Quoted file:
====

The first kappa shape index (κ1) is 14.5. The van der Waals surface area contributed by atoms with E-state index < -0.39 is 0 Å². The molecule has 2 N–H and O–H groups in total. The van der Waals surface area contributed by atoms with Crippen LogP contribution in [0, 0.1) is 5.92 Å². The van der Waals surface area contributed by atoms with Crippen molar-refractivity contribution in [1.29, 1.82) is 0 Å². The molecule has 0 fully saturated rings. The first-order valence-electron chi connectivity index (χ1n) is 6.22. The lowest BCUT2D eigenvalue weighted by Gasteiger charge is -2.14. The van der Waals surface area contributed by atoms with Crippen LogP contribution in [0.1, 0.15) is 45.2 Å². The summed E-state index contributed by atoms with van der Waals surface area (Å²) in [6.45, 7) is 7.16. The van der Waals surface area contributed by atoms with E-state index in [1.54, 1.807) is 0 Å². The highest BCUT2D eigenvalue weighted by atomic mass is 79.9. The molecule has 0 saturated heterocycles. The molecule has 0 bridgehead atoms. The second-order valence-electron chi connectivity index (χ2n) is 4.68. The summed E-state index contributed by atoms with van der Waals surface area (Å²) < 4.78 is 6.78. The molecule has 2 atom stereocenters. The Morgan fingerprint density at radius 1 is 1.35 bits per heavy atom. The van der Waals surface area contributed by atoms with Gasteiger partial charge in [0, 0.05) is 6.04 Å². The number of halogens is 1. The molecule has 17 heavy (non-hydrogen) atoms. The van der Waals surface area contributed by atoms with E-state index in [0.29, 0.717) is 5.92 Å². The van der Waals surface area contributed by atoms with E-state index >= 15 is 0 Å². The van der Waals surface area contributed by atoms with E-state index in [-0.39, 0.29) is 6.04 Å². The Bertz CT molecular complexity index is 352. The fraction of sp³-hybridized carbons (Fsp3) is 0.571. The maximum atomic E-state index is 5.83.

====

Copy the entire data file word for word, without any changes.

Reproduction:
The first kappa shape index (κ1) is 14.5. The van der Waals surface area contributed by atoms with E-state index < -0.39 is 0 Å². The molecule has 2 N–H and O–H groups in total. The van der Waals surface area contributed by atoms with Crippen LogP contribution in [0, 0.1) is 5.92 Å². The van der Waals surface area contributed by atoms with Crippen molar-refractivity contribution in [1.29, 1.82) is 0 Å². The molecule has 0 fully saturated rings. The first-order valence-electron chi connectivity index (χ1n) is 6.22. The lowest BCUT2D eigenvalue weighted by Gasteiger charge is -2.14. The van der Waals surface area contributed by atoms with Crippen LogP contribution in [0.1, 0.15) is 45.2 Å². The summed E-state index contributed by atoms with van der Waals surface area (Å²) in [6.45, 7) is 7.16. The van der Waals surface area contributed by atoms with E-state index in [1.54, 1.807) is 0 Å². The highest BCUT2D eigenvalue weighted by atomic mass is 79.9. The molecule has 0 saturated heterocycles. The molecule has 0 bridgehead atoms. The second-order valence-electron chi connectivity index (χ2n) is 4.68. The summed E-state index contributed by atoms with van der Waals surface area (Å²) < 4.78 is 6.78. The molecule has 2 atom stereocenters. The Morgan fingerprint density at radius 1 is 1.35 bits per heavy atom. The van der Waals surface area contributed by atoms with Gasteiger partial charge in [0, 0.05) is 6.04 Å². The number of halogens is 1. The molecule has 17 heavy (non-hydrogen) atoms. The van der Waals surface area contributed by atoms with E-state index in [0.29, 0.717) is 5.92 Å². The van der Waals surface area contributed by atoms with E-state index >= 15 is 0 Å². The van der Waals surface area contributed by atoms with E-state index in [-0.39, 0.29) is 6.04 Å². The Bertz CT molecular complexity index is 352. The fraction of sp³-hybridized carbons (Fsp3) is 0.571. The maximum atomic E-state index is 5.83.